Lisa Moss | AOL

A new national database of vehicle identification numbers (commonly known as VINs) should go some way toward eliminating conmen, swindlers and ne'er-do-wells from selling cars without disclosing pertinent information to buyers. Where before buyers could be fooled by falsified salvage history or mileage readouts, the new database gathers all of that in one place under the control of the U.S. Department of Justice.

This database goes by the name of the National Motor Vehicle Title Information System (NMVTIS) and can be found at http://www.vehiclehistory.gov. Created as part of the Anti-Car Theft Act of 1992, it mandated the creation of a federally controlled repository of VIN numbers to prevent car theft and fraud across state lines.

It wasn't meant to take 18 years to fully get off the ground, but you know how things go at the highest levels of democracy. In fact, not only did it take 18 years, it took lawsuits brought by the non-profit groups Public Citizen of Washington, Consumers for Auto Reliability and Safety of Sacramento, and Consumer Action of San Francisco against the Department of Justice, which was the department charged with creation of the database.

But here we are, the database is up and running and you can access it. Now whenever you want to buy a used car you can request a report from the NMVTIS and possibly save yourself money and time and frustration with a fuller picture of title information concerning that car.

For instance, take the thunderstorms going on in the Northeast right now: if someone's car title was branded "flood" because of some Act-of-God incident, naturally the value of that car takes a huge hit. When the owner decides to sell it, if he wants to get some of that money back he could take the car to another state, get it retitled without the flood designation - that's called "title washing" -- perhaps rolling back the odometer while he's at it, and voila, a robust resale value lives again and some innocent sucker is left to pick up the pieces.

The NMVTIS puts the kibosh on all that. Estimates are that it will reduce fraudulent insurance payoffs by more than $200 million per year (we hope insurance companies will pass on that savings ...), prevent 60,000 branded titles from being washed every single year, and add up to $11 billion in yearly savings in fraud avoidance when the system is running as proposed.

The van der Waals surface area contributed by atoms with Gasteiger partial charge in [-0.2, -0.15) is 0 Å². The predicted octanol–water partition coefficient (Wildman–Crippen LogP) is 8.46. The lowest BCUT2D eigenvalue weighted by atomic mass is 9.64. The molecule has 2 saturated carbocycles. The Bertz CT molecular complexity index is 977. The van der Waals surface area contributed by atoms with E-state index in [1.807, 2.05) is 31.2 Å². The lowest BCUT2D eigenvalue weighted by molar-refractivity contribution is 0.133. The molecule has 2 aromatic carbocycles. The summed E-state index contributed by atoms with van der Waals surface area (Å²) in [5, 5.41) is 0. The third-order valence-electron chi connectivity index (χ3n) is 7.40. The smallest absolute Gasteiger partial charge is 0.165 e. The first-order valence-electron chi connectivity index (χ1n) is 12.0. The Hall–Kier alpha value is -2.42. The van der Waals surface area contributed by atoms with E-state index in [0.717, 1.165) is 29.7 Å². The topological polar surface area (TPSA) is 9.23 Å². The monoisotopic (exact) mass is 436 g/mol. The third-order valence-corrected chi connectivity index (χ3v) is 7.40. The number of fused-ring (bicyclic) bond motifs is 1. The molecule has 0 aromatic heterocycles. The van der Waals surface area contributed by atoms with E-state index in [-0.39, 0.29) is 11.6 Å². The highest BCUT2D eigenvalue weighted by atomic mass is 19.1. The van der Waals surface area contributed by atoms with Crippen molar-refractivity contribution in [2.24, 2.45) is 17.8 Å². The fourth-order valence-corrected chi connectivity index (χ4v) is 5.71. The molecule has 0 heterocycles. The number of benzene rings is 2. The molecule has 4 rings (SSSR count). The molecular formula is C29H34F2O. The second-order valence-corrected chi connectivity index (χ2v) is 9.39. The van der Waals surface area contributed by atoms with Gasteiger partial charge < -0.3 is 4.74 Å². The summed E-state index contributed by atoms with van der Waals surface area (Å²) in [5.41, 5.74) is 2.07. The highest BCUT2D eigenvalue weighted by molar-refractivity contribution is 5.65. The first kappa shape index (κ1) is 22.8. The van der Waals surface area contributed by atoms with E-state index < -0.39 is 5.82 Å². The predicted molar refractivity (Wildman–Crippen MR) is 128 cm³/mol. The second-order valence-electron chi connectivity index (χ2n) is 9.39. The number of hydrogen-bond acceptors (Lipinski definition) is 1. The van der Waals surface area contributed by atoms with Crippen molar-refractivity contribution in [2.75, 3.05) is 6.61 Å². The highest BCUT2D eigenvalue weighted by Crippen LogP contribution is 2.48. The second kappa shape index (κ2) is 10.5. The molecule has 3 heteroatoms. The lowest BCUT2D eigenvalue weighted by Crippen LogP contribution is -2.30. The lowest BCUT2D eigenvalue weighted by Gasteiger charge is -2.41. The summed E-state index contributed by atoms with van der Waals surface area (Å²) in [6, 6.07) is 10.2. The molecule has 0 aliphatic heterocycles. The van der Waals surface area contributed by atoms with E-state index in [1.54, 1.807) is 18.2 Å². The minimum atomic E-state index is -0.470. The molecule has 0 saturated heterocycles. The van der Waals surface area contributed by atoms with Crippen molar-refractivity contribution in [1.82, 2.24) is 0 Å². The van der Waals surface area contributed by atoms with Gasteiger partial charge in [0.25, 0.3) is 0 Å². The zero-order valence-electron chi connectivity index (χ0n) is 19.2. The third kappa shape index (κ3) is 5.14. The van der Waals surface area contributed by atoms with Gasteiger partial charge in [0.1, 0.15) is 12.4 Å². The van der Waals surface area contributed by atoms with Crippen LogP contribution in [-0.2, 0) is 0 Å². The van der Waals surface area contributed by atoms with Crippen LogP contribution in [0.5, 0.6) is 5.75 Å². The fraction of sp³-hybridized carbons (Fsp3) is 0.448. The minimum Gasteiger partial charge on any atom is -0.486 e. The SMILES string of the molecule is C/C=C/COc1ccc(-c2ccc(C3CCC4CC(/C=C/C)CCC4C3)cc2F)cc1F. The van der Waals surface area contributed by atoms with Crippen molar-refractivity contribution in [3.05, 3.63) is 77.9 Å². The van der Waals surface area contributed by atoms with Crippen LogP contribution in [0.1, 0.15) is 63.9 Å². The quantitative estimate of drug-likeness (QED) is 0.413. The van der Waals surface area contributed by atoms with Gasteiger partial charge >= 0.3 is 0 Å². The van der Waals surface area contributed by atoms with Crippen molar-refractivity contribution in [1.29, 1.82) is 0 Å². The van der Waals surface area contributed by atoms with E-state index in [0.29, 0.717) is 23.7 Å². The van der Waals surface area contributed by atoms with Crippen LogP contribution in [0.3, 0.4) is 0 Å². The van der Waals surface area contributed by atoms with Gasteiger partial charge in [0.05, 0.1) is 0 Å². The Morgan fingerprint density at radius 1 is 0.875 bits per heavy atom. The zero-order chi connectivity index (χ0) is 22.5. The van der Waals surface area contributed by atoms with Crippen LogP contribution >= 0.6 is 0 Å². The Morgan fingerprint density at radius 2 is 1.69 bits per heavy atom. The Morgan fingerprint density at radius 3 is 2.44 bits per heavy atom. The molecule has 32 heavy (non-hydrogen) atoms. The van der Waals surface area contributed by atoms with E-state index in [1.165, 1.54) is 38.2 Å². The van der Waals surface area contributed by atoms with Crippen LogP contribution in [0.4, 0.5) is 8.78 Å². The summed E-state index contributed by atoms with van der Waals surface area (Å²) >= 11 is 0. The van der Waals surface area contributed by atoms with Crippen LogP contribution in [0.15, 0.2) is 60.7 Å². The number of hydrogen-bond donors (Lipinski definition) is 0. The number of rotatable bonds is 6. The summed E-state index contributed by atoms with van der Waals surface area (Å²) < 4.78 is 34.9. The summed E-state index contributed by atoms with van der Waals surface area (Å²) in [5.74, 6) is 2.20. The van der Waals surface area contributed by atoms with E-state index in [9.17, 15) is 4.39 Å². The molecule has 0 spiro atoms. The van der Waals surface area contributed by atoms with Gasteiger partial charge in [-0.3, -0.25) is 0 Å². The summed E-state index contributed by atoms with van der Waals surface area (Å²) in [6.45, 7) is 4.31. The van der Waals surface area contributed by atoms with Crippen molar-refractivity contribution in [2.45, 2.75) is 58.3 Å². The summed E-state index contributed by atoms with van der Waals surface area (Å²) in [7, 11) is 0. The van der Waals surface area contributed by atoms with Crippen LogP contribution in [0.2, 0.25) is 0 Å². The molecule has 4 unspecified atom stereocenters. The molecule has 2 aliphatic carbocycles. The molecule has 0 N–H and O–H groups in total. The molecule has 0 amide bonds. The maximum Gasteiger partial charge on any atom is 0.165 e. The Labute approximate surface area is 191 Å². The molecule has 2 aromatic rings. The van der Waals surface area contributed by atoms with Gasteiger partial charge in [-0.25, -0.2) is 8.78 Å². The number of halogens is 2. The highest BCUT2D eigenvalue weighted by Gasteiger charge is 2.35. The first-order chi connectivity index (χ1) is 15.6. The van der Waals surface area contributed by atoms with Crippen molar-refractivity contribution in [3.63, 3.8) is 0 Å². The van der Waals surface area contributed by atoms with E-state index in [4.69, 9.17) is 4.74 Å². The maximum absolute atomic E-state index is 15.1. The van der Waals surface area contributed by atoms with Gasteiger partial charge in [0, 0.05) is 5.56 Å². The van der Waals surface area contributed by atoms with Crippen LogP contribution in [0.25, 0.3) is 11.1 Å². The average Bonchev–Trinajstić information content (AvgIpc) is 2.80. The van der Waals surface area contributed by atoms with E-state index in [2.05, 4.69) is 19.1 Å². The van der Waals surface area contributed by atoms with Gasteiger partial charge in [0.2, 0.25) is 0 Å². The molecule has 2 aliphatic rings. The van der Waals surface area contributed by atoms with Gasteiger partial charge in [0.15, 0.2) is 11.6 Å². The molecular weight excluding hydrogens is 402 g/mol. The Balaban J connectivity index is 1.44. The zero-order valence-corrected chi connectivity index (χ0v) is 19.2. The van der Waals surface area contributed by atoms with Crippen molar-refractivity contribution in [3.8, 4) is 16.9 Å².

States, insurers, salvage yards and junk yards are required to submit this information to the NMVTIS: a vehicle's VIN and complete description, the name of the title-holder and lien-holder, the state the vehicle is currently titled in, the date of the title, the last odometer reading, any theft history, any "brand" such as 'flood' or or 'junk' or 'total loss' applied to a vehicle, and a salvage or junk history if applicable.

In truth, it's not only for cars - buses, some trucks, motorcycles, RVs and motor homes, and tractors are reported, too. Depending on how a state keeps track of commercial vehicles, they might also be in the database. At the moment there are in excess of 7,500 agencies and companies submitting info.

The result is that a VIN is tied to a car, and any incidents applied to that VIN live in one place that consumers, states, insurers, and law enforcement agencies can access. If a car has been junked and the junk yard has done its job, the VIN has been reported as such, so it can't be applied to another car to receive a clean title.

For crime-solving agencies the database is meant to be an additional aid, either by being a better tool to trace a car's history and ownership or busting organized scams like theft rings.

At the moment, all 50 states are required to be fully compliant with the database's requirements - contributing the mandated information at least once every 24 hours and performing title verification checks before issuing new titles. However, participation varies among 45 states, and four states and the District of Columbia have not yet complied at all.

Still, according to the database there are more than 300 million VIN numbers on file, comprising "78 percent of the US DMV data."

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The database will not catch the kinds of smaller incidents you might find on a CARFAX, though. Instead, the NMVTIS it is meant to complement a CARFAX. That is, if it isn't the kind of info that would be on a title, like an assessment assigned by an insurance company, you won't find it in the NMVTIS. On the other hand - and this is where we can see some people falling through the cracks - an insurance carrier might report a VIN number to the NMVTIS as a total loss, but the car might not go through a process that induces the state's titling agency to brand it "salvage" or "junk." In that case, when you try to get it titled in the same state or another, the state agency will pull up different information than that in the NMVTIS, and then, to paraphrase Ricky Ricardo, there'll be a lotta 'splainin' to do.

If you want to get a VIN report on a car you can use the sites set up by the two third-party providers, Auto Data Direct and CARCO Group, to request one. It costs between $2 and $4 to receive, and reports will include anonymous title information but no personal information. Anything that can identify the owner will only be available to law enforcement, state motor vehicle and government agencies.

We'll find out how well it really works when everyone is added to the system and we need to get a car titled.



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